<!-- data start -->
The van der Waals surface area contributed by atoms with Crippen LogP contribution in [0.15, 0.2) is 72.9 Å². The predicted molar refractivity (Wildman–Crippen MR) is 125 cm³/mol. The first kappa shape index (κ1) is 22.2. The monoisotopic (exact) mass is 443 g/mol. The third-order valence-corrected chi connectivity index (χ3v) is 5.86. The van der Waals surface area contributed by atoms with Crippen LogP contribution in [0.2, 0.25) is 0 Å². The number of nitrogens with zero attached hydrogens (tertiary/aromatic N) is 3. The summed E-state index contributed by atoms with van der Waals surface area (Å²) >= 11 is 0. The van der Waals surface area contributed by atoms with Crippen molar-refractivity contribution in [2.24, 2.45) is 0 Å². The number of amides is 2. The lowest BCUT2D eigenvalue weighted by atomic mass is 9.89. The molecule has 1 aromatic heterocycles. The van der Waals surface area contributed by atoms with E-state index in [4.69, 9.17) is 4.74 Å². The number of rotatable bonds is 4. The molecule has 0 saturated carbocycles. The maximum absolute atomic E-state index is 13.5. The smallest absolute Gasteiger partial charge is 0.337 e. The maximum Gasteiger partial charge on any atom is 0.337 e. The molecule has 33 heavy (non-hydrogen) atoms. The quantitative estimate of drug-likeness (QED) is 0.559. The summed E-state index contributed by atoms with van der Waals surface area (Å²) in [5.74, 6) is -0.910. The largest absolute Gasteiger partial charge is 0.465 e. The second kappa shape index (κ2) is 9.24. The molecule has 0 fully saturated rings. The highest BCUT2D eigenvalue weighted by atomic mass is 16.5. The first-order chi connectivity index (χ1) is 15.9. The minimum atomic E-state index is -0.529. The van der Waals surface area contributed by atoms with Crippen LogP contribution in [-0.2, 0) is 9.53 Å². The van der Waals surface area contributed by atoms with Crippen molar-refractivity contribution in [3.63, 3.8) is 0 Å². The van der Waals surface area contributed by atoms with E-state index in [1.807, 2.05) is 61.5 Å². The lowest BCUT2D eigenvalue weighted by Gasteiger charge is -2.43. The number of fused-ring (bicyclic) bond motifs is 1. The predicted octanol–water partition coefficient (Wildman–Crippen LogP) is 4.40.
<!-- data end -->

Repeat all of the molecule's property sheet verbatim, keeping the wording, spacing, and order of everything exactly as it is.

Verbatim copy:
The van der Waals surface area contributed by atoms with Crippen LogP contribution in [0.15, 0.2) is 72.9 Å². The predicted molar refractivity (Wildman–Crippen MR) is 125 cm³/mol. The first kappa shape index (κ1) is 22.2. The monoisotopic (exact) mass is 443 g/mol. The third-order valence-corrected chi connectivity index (χ3v) is 5.86. The van der Waals surface area contributed by atoms with Crippen LogP contribution in [0.2, 0.25) is 0 Å². The number of nitrogens with zero attached hydrogens (tertiary/aromatic N) is 3. The summed E-state index contributed by atoms with van der Waals surface area (Å²) >= 11 is 0. The van der Waals surface area contributed by atoms with Crippen molar-refractivity contribution in [2.24, 2.45) is 0 Å². The number of amides is 2. The lowest BCUT2D eigenvalue weighted by atomic mass is 9.89. The molecule has 1 aromatic heterocycles. The van der Waals surface area contributed by atoms with E-state index in [4.69, 9.17) is 4.74 Å². The number of rotatable bonds is 4. The molecule has 0 saturated carbocycles. The maximum absolute atomic E-state index is 13.5. The smallest absolute Gasteiger partial charge is 0.337 e. The maximum Gasteiger partial charge on any atom is 0.337 e. The molecule has 33 heavy (non-hydrogen) atoms. The quantitative estimate of drug-likeness (QED) is 0.559. The summed E-state index contributed by atoms with van der Waals surface area (Å²) in [5.74, 6) is -0.910. The largest absolute Gasteiger partial charge is 0.465 e. The second kappa shape index (κ2) is 9.24. The molecule has 0 fully saturated rings. The highest BCUT2D eigenvalue weighted by atomic mass is 16.5. The first-order chi connectivity index (χ1) is 15.9. The minimum atomic E-state index is -0.529. The van der Waals surface area contributed by atoms with Crippen LogP contribution in [-0.2, 0) is 9.53 Å². The van der Waals surface area contributed by atoms with Crippen molar-refractivity contribution in [3.63, 3.8) is 0 Å². The van der Waals surface area contributed by atoms with E-state index in [1.807, 2.05) is 61.5 Å². The lowest BCUT2D eigenvalue weighted by Gasteiger charge is -2.43. The number of fused-ring (bicyclic) bond motifs is 1. The predicted octanol–water partition coefficient (Wildman–Crippen LogP) is 4.40.